World Horse Welfare is helping monitor equine welfare abroad by sponsoring five veterinary students to undertake research on location.
Five undergraduates at universities across Britain and Ireland were awarded grants of up to £3,000 each to study specific equine veterinary issues around the world.
This year’s beneficiaries — Michael De Cozar (Royal Veterinary College), Amy Awran (University of Liverpool), Nicola Walshe (University College, Dublin), Matthew Chesworth (Nottingham University) and Katie Wu (Edinburgh University) — have won funding to undertake projects on university placements.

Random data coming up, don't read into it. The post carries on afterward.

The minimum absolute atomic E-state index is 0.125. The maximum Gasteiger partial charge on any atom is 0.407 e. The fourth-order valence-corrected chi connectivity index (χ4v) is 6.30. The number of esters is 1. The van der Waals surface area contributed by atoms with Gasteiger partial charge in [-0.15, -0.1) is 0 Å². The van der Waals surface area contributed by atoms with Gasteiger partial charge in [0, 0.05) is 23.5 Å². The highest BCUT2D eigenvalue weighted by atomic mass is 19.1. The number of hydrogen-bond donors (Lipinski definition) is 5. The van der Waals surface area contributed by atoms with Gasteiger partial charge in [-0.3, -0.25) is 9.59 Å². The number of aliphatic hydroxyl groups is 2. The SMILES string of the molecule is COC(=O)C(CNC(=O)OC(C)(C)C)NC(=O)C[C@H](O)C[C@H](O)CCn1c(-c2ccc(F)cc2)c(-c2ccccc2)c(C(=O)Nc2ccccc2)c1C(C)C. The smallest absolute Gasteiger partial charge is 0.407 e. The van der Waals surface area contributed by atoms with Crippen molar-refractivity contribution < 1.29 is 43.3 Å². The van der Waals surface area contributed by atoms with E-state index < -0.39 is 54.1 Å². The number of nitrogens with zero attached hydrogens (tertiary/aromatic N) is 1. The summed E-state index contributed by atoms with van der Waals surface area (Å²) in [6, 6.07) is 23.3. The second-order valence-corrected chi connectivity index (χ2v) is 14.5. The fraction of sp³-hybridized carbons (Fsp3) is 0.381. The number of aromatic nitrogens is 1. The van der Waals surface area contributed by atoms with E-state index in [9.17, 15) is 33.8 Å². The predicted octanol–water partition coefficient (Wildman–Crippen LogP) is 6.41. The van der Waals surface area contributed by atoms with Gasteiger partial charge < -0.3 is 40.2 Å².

Among a range of topics, they will investigate diseases in working horses in Guatemala, examining disease transmission and equine welfare at events in Ireland and looking at poor farriery, ill-fitting tack and over work of horses in Soweto, South Africa.
Through the grants the charity aims to work more closely with vets in training and help them further their veterinary education and awareness of horse welfare.
“Developing closer links with the veterinary profession to support our work has been a long established aim of the charity,” says World Horse Welfare chief executive Roly Owers.
“I have no doubt that our knowledge will grow and horses will benefit as a result of this research.”